There’s clearly mutual curiosity on both sides of the Parliament/Government divide. The more we engage and talk, the better we will understand each other, and that would be to everyone’s benefit. 

4 - The Civil Service’s scale leads to curious variations 

About 400,000 people work in the civil service; only 3,000 work in the House service. I delivered training to people from the Home Office, the Department for Environment, Food and Rural Affairs, the Department for Transport and many others, and saw how different the culture seemed to be between Departments. Home Office groups were particularly chatty. DEFRA groups very polite but quieter. DCMS staff live up to their “Ministry of Fun” reputation. But they were all engaged and great in their own ways. 

The overall culture felt very different. It was much calmer than in Parliament, probably because working in Hansard means being exceptionally focused on the pressing, immediate business of the House—whether that business is in the Chamber, Westminster Hall or a Committee Room. The extent of flexible working might also have had something to do with the atmosphere: everyone in Civil Service Learning had a laptop and phone, and came into the office when needed. If not, working from home was fine. My second child, Clementine, popped into the world in February so it was a treat to organise my workload to maximise my time with her and help my wife as much as possible. I think they liked having me about too...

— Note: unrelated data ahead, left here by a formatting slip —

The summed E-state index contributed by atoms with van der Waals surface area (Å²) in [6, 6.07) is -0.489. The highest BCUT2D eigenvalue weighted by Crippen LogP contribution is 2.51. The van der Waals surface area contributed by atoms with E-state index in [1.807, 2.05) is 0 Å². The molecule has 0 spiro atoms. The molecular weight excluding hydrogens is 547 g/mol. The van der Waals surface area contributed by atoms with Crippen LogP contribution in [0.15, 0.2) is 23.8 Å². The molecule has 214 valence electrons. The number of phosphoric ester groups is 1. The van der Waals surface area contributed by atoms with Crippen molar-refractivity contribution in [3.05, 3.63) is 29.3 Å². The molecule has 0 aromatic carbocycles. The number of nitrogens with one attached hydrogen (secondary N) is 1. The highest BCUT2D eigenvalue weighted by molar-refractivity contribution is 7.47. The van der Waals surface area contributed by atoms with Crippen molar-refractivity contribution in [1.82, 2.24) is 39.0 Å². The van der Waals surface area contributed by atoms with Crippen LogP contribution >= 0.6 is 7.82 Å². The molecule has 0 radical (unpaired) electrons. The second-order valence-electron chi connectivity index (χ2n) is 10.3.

Enjoying the home office

5 – I knew nothing 

Well, this is embarrassing. I was tasked with producing a primary legislation course. (Apparently at interview I’d given the impression I knew it well, having reported the line-by-line scrutiny of countless Bill Committees over the years.) The trouble was, the Venn diagram of my knowledge and things civil servants wanted to know had virtually no intersection. Much to learn. 

I’ve now got much admiration for Bill teams – they have a heck of a lot to do. I had never quite understood the full extent of it, despite all that reporting. For example, for every Government amendment to a Bill, the Bill team will have to draft the wording, check it’s all fine with their legal team, provide a brief for their Minister and get a full Cabinet write-round to ensure the entire Government is on board. All-nighters will be pulled. And after all that, the amendment might be saved as a contingency plan—just in case.  

Back in the Hansard fold 

I had a great time on secondment and am grateful to Daniel and others for being accommodating, great colleagues. Will I work any differently, now I’m back in the Hansard fold? I think so. Seeing the operation from the other side has debunked a few myths. I certainly now see the human side of that plea to “check against delivery”. Now, back to those early questions. The civil servants in Westminster Hall are from the Department’s parliamentary team. Each will be a specialist, whether on policy or legal matters. They are friendly, professional people and they work extremely hard on all things parliamentary. Not all that different from us at all.